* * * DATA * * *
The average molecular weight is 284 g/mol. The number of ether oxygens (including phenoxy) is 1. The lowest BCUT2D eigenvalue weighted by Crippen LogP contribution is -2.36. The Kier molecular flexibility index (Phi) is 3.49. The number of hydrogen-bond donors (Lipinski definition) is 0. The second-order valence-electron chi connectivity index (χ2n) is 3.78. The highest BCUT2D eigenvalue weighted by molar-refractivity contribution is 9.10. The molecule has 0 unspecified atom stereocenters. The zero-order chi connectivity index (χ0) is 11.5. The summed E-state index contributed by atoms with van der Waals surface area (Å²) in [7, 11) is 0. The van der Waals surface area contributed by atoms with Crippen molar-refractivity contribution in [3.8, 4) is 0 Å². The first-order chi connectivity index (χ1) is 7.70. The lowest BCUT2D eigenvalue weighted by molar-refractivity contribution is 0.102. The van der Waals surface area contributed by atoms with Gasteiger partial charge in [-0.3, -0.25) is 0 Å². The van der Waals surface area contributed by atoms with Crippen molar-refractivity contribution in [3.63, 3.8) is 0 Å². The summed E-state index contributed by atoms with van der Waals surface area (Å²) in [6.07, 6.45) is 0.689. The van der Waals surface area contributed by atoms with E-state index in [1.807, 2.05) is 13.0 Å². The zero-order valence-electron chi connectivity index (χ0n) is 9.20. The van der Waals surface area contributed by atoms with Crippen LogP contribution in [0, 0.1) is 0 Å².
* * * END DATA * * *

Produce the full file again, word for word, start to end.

The average molecular weight is 284 g/mol. The number of ether oxygens (including phenoxy) is 1. The lowest BCUT2D eigenvalue weighted by Crippen LogP contribution is -2.36. The Kier molecular flexibility index (Phi) is 3.49. The number of hydrogen-bond donors (Lipinski definition) is 0. The second-order valence-electron chi connectivity index (χ2n) is 3.78. The highest BCUT2D eigenvalue weighted by molar-refractivity contribution is 9.10. The molecule has 0 unspecified atom stereocenters. The zero-order chi connectivity index (χ0) is 11.5. The summed E-state index contributed by atoms with van der Waals surface area (Å²) in [7, 11) is 0. The van der Waals surface area contributed by atoms with Crippen molar-refractivity contribution in [3.8, 4) is 0 Å². The first-order chi connectivity index (χ1) is 7.70. The lowest BCUT2D eigenvalue weighted by molar-refractivity contribution is 0.102. The van der Waals surface area contributed by atoms with Gasteiger partial charge in [-0.3, -0.25) is 0 Å². The van der Waals surface area contributed by atoms with Crippen molar-refractivity contribution in [3.63, 3.8) is 0 Å². The summed E-state index contributed by atoms with van der Waals surface area (Å²) in [6.07, 6.45) is 0.689. The van der Waals surface area contributed by atoms with E-state index in [1.807, 2.05) is 13.0 Å². The zero-order valence-electron chi connectivity index (χ0n) is 9.20. The van der Waals surface area contributed by atoms with Crippen LogP contribution in [0, 0.1) is 0 Å².